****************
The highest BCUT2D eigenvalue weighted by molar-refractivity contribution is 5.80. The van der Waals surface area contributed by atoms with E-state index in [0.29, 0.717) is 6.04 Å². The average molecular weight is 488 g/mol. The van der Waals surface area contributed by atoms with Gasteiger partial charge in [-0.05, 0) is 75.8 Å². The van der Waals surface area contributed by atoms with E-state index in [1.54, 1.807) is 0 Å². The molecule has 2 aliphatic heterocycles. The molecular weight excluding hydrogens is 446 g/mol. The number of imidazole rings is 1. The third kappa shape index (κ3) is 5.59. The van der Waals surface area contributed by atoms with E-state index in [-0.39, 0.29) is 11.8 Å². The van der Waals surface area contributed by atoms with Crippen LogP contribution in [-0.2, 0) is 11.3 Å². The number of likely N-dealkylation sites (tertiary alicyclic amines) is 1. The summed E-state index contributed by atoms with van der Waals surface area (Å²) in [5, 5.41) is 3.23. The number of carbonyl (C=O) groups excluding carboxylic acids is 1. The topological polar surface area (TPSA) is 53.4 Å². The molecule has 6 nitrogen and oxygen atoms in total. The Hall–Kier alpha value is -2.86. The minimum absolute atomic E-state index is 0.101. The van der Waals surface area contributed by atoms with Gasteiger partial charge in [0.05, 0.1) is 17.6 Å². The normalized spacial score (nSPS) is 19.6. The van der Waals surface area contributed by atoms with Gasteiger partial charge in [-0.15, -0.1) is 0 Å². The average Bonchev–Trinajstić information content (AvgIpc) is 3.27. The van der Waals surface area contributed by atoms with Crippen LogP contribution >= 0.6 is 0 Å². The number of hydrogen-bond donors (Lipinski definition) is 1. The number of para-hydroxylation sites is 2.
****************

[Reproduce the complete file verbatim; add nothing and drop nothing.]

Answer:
The highest BCUT2D eigenvalue weighted by molar-refractivity contribution is 5.80. The van der Waals surface area contributed by atoms with E-state index in [0.29, 0.717) is 6.04 Å². The average molecular weight is 488 g/mol. The van der Waals surface area contributed by atoms with Gasteiger partial charge in [-0.05, 0) is 75.8 Å². The van der Waals surface area contributed by atoms with E-state index in [1.54, 1.807) is 0 Å². The molecule has 2 aliphatic heterocycles. The molecular weight excluding hydrogens is 446 g/mol. The number of imidazole rings is 1. The third kappa shape index (κ3) is 5.59. The van der Waals surface area contributed by atoms with E-state index in [-0.39, 0.29) is 11.8 Å². The van der Waals surface area contributed by atoms with Crippen LogP contribution in [-0.2, 0) is 11.3 Å². The number of likely N-dealkylation sites (tertiary alicyclic amines) is 1. The summed E-state index contributed by atoms with van der Waals surface area (Å²) in [5, 5.41) is 3.23. The number of carbonyl (C=O) groups excluding carboxylic acids is 1. The topological polar surface area (TPSA) is 53.4 Å². The molecule has 6 nitrogen and oxygen atoms in total. The Hall–Kier alpha value is -2.86. The minimum absolute atomic E-state index is 0.101. The van der Waals surface area contributed by atoms with Gasteiger partial charge in [0.05, 0.1) is 17.6 Å². The normalized spacial score (nSPS) is 19.6. The van der Waals surface area contributed by atoms with Gasteiger partial charge in [-0.15, -0.1) is 0 Å². The average Bonchev–Trinajstić information content (AvgIpc) is 3.27. The van der Waals surface area contributed by atoms with Crippen LogP contribution >= 0.6 is 0 Å². The number of hydrogen-bond donors (Lipinski definition) is 1. The number of para-hydroxylation sites is 2.